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T2 - Clinical implications for managing cervicogenic headache

AU - Wahezi, Sayed E.

AU - Silva, Kyle

AU - Shaparin, Naum

AU - Lederman, Andrew

AU - Emam, Mohammed

AU - Haramati, Nogah

AU - Downie, Sherry A.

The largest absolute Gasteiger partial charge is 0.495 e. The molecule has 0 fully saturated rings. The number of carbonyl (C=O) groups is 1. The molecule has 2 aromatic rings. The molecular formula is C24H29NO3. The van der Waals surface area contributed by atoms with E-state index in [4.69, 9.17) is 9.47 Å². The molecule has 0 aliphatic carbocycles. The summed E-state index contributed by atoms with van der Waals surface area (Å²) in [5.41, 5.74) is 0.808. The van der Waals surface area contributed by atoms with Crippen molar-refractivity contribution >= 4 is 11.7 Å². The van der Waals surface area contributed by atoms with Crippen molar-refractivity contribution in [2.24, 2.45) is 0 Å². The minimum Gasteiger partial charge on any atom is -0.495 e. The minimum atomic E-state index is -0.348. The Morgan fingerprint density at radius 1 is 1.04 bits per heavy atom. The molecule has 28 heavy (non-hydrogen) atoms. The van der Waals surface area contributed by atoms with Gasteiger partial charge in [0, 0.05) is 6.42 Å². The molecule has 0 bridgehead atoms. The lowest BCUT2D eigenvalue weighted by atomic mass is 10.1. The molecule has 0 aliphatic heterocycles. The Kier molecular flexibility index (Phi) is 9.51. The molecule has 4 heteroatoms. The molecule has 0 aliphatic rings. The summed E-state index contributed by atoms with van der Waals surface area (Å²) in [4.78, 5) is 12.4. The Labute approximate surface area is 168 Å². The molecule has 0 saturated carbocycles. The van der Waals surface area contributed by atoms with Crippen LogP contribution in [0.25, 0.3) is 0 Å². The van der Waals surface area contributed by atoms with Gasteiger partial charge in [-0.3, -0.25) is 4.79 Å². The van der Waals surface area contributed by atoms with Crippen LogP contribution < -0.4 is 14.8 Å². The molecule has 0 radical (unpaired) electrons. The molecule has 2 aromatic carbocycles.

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N2 - Background: Headache (HA) is a significant cause of morbidity globally. Despite many available treatment options, HAs that are refractory to conservative management can be challenging to treat. Third occipital nerve (TON) and greater occipital nerve (GON) irritation are potential etiologic agents of primary and cervicogenic HAs that can be targeted using minimally invasive treatment options such as nerve blocks or radiofrequency ablation. However, a substantial number of patients that undergo radiofrequency ablation do not experience pain relief despite a positive diagnostic medial branch block (MBB). Objective: In this study, we investigate the underlying cause for the high rate of false positives associated with MBBs by evaluating injectate spread in cadaveric subjects. Study Design: Cadaveric study. Setting: Academic medical center. Methods: After obtaining exemption status from our Institutional Review Board, TON injections were performed on 5 preserved cadavers, a total of 10 TONs, using anatomic landmarks, partial dissection, and palpation to guide needle placement. Cadaveric dissections were performed to evaluate the location, vertical spread, and grossly observed injectate coating of the TON and GON for each quantity of methylene blue injectate, 0.3 mL and 0.5 mL, administered. Results: The average distance between the TON and GON at their respective foraminal exit points was 1.81 cm. The average vertical spread for 0.3 mL and 0.5 mL of methylene blue injectate was 2.02 + 0.35 cm and 3.26 + 0.48 cm when performing a TON block. When using 0.3 mL injectate, both the TON and GON were simultaneously coated 60% of the time. After increasing the injectate volume to 0.5 mL, both the TON and GON were simultaneously coated 100% of the time. Limitations: The cadaveric design of this study presents limitations when translating cadaveric findings to the clinical setting. Also, the small sample size limits its power and generalizability. Lastly, the potential for researcher bias exists as the investigators were not blinded. Conclusions: This study demonstrates that currently recommended injectate volumes for TON blocks may result in concomitant coating of the GON. Conventional radiofrequency ablation (RFA) of these nerves may not lesion both the TON and GON given its restrictive circumferential lesioning diameter of 5 – 7 mm. As such, interventionalists should consider performing radiofrequency ablation to both the TON and GON after a positive TON block.